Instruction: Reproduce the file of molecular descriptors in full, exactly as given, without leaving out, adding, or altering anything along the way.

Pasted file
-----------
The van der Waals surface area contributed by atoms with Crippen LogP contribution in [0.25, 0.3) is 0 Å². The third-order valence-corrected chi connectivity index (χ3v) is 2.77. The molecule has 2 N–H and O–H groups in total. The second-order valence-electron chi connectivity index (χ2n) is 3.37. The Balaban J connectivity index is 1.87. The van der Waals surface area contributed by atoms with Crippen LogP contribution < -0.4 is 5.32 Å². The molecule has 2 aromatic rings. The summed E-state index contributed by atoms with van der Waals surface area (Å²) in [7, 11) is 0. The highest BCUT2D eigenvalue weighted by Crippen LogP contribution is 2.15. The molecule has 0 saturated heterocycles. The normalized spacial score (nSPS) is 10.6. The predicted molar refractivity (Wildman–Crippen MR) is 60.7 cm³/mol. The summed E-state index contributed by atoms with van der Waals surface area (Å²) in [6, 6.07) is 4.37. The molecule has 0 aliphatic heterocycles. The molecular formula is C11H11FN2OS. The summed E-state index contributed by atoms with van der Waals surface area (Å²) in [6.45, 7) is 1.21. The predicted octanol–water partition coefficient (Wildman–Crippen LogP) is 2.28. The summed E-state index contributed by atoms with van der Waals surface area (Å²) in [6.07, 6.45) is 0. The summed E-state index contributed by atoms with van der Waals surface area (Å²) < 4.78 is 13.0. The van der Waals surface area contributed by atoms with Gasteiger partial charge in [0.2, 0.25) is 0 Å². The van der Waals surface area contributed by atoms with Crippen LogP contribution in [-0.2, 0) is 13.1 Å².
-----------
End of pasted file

The van der Waals surface area contributed by atoms with Crippen LogP contribution in [0.25, 0.3) is 0 Å². The third-order valence-corrected chi connectivity index (χ3v) is 2.77. The molecule has 2 N–H and O–H groups in total. The second-order valence-electron chi connectivity index (χ2n) is 3.37. The Balaban J connectivity index is 1.87. The van der Waals surface area contributed by atoms with Crippen LogP contribution < -0.4 is 5.32 Å². The molecule has 2 aromatic rings. The summed E-state index contributed by atoms with van der Waals surface area (Å²) in [7, 11) is 0. The highest BCUT2D eigenvalue weighted by Crippen LogP contribution is 2.15. The molecule has 0 saturated heterocycles. The normalized spacial score (nSPS) is 10.6. The predicted molar refractivity (Wildman–Crippen MR) is 60.7 cm³/mol. The summed E-state index contributed by atoms with van der Waals surface area (Å²) in [6, 6.07) is 4.37. The molecule has 0 aliphatic heterocycles. The molecular formula is C11H11FN2OS. The summed E-state index contributed by atoms with van der Waals surface area (Å²) in [6.45, 7) is 1.21. The predicted octanol–water partition coefficient (Wildman–Crippen LogP) is 2.28. The summed E-state index contributed by atoms with van der Waals surface area (Å²) in [6.07, 6.45) is 0. The summed E-state index contributed by atoms with van der Waals surface area (Å²) < 4.78 is 13.0. The van der Waals surface area contributed by atoms with Gasteiger partial charge in [0.2, 0.25) is 0 Å². The van der Waals surface area contributed by atoms with Crippen LogP contribution in [-0.2, 0) is 13.1 Å².